Tuesday, December 31, 2019

Love Is The Only Revolutionary Force

Psychologist Carl Jung wrote, "Where love rules there is not will to power; and where power predominates, there love is lacking." This, I think, is an important thing upon which modern educators in general, and early childhood educators in particular, could stand to meditate.

I strive to place love at the center of my practice, as I know is true of most of my colleagues. We genuinely love the children we teach and they love us. I've witnessed this to be widely true wherever I've visited. It's perhaps our greatest reward (because it sure isn't financial). When it goes as it should, we spend our days loving and being loved, swimming in it, breathing it. Our job is to keep them safe and to otherwise simply be there, loving them and helping them as they figure out how to connect with, to love, more people. This is the foundation of not just all learning, but all living in the fullest sense of the word.

When I look at our habitual idea of schooling, I see a lot of loving individual teachers working in a system in which love has been pushed to the side, and where power therefore predominates. From our earliest years, we are judged by our educational system, one that pretends to know what is normal and to then act to enforce it. The French philosopher Michel Foucault sees this as an exercise in power, a form he calls "normalization," in which our souls are imprisoned by expectations and standards and this has characterized our schools right up to our current era of high stakes standardized testing which has come to dominate the educational experience for most of our children.

It's a system of power that appears largely designed to create "normal" children rather than educated ones, where those that cannot bend to the will of the system are labelled, then subjected to increasingly overt forms of power, right up to the use of force, which is ultimately a failure of power. They must either "learn" how to behave or find themselves rejected. It's a power, however, that isn't derived so much from the threat of force as from the capacity to label: this one is "normal" and that one is "abnormal," and it can only exist as a poor replacement for the love that should stand at the center, but has been pushed aside.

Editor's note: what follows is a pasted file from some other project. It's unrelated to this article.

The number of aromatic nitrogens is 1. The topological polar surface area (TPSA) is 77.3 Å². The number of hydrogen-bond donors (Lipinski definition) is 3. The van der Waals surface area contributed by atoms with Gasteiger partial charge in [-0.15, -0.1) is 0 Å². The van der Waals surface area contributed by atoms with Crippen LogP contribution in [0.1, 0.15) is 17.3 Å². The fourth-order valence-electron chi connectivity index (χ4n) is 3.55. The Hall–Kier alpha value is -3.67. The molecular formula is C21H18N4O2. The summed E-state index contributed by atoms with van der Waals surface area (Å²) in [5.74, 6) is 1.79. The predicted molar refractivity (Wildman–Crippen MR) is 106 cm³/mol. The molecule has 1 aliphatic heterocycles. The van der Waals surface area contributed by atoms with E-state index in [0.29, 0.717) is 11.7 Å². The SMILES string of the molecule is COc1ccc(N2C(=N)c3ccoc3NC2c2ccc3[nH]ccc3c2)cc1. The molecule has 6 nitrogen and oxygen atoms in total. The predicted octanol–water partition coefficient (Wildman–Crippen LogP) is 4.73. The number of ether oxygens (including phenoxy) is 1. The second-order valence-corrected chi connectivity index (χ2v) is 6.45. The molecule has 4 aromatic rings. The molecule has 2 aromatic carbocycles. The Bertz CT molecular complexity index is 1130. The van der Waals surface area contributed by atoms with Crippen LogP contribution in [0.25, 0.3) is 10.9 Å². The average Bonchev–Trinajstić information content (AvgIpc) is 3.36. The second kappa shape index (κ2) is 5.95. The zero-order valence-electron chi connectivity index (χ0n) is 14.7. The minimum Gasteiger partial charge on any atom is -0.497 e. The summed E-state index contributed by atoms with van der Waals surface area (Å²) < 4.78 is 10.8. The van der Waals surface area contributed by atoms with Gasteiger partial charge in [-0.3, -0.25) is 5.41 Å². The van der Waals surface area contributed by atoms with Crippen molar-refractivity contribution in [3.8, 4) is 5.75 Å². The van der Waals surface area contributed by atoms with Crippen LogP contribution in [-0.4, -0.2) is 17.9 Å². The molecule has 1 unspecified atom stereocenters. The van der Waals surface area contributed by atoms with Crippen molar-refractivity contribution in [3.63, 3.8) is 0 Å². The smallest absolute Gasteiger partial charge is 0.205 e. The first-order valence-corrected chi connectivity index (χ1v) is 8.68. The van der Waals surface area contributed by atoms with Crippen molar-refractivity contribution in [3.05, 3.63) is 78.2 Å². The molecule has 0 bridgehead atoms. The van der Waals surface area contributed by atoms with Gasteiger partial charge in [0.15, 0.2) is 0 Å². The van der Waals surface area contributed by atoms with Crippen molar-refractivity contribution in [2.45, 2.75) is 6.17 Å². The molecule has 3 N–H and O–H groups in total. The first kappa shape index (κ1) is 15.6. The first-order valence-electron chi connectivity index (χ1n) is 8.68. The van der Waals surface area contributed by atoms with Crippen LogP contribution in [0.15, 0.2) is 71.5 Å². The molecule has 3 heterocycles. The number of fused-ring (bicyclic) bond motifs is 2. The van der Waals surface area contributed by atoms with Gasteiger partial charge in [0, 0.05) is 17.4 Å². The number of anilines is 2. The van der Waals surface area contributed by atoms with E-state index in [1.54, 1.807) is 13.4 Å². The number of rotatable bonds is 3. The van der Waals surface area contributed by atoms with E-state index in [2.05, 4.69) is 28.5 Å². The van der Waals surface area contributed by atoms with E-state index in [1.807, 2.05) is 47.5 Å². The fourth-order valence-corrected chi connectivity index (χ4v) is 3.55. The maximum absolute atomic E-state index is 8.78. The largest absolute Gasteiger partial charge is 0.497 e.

I watched a baby on my flight home from visiting our daughter in New York over a long weekend, and what I saw was a free human. Sure, he was 100 percent dependent upon the adult humans in his life, yet because love clearly stood at the center of his relationships with those important adults, this dependency didn't translate into them exerting power over him. Instead of "behaving," he shouted when he felt the urge, grabbed whatever was within reach, bounced furiously, cried from his belly, and everyone around him considered this to be "normal." You do too. This is just what babies do. By the same token, when his two-year-old brother whined or cried or kicked the seats in front of him, people around me shook their heads and pursed their lips, as if to say, "This mother needs to gain control over her child," to exert power over him. That is to say, this slightly older human cannot be allowed to be free.

Thankfully, this mother on this six hour flight did not replace her love with power, but I couldn't help but reflect that it was, sadly, only a matter of time.

Of course, we are all subject to Foucault's normalized power. We allow society to exert its power over us. We don't shout and cry on airplanes, even when we may often feel like it. And when one of us does "lose it," the rest tend to agree that he ought to be removed from the plane. Although if we think beyond our own comfort and the arbitrary confines of "normal," I expect we can all see how love would be a more appropriate response to that troubled individual than an exercise in power.

I know there are some teachers who have become creatures of the system. I came across them in my own schooling: those who allow their will to power to dominate, who see success in terms of well-behaved, properly drilled students, turning out passing grades and high enough test scores, normal kids prepared for normal lives. Thankfully, most teachers have not lost touch with love and who, despite the demands of the our habitual schools to normalize children, set their love between the children and those demands, putting love first, especially for those who would whine and cry and kick the seats in front of them. These teachers are my heroes.

Our schools are not unique in having replaced power with love. Indeed, it has become the main focus of most of our institutions and professions to label what is normal and what is not, then to work to make as many of us normal as possible, to exert power over not just how we behave, but ultimately who we are.

It upsets me when I think that these free humans that we teach will all too soon find themselves increasingly subject to this normalized power, the systematic hammering down and smoothing out, the judgements and labels.

Ah, but we have love on our side. It is perhaps the only revolutionary force in that it is the only thing that can supplant power. When we celebrate heroes, it is always because they have loved where others would control. It is always because they have chosen to empower rather than exercise power. I am inspired by thinking about all of us preschool teachers out there in the world in our church basements and living rooms, our classrooms and playgrounds, fighting the power by simply loving. They think we are weak, but we are strong. We are the revolutionary force the world needs and we will win when we love.

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